Scarborough Astronomy in November 2012

At the weekend myself and a few other members of The York Astronomical Society journeyed over to Scarborough for an evening of astronomy and good times. As well as looking through my friend’s telescopes – I also positioned my camera skyward to see what the dark skies of suburban Scarborough had in store for me.

As you can see there are still a large amount of stars that are visible by using a 30 second exposure, even tough there is a distinct orange glow when compared to roughly the same photographs taken from the dark skies of Thorner – my home village.

With Andromeda being my new favourite benchmark for dark skies, I performed my usual routine of pointing my camera towards the bright stars of Cassiopeia – here marked with the green lines. Andromeda is just to the right located inside the green circle.

In the full resolution picture you can see that Andromeda is clearly more than just a regular field star, even with the increased amounts of light pollution when compared to the streetlight-free Thorner image below.

I think this really goes to show the difference that street lights and other forms of light pollution has on astrophotography. Thankfully, it’s dark enough back home for me not to need an expensive filter for my camera.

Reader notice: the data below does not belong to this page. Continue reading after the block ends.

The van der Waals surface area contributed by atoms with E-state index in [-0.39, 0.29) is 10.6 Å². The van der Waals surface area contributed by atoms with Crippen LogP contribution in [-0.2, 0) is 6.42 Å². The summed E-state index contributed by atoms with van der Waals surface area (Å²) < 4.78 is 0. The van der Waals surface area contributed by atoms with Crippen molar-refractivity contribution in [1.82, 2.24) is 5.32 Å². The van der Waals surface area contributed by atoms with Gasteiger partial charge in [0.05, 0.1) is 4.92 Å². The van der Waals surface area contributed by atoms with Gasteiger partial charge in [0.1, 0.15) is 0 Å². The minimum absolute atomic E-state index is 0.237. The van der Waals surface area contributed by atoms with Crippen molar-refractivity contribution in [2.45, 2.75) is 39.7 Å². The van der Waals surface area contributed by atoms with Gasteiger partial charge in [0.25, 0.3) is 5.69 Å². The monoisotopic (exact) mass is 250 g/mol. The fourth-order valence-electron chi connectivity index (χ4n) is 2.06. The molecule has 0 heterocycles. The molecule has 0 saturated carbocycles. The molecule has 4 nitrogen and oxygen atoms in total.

1. I’m jealous. Lol. I want to move now. :-p

    Great example of the problem of light pollution though. I have to say that your image makes it look worse than it appears to the naked eye, because of the long exposure. It’s another reason why I’m doing H-alpha. :-)

  2. Yea it is a good example! and you’re right it does seem a lot worse because of the 30 second exposures. You still get a lot of the same stars though!

    I bet some image processing would make it look a lot better :)

    H-alpha is the way forward for you though! Looking forward to seeing your results :D

  3. light pollution is hell, but you can still clearly see Andromeda, so im really impressed with the image!
    cant wait to see more!!! :) xx

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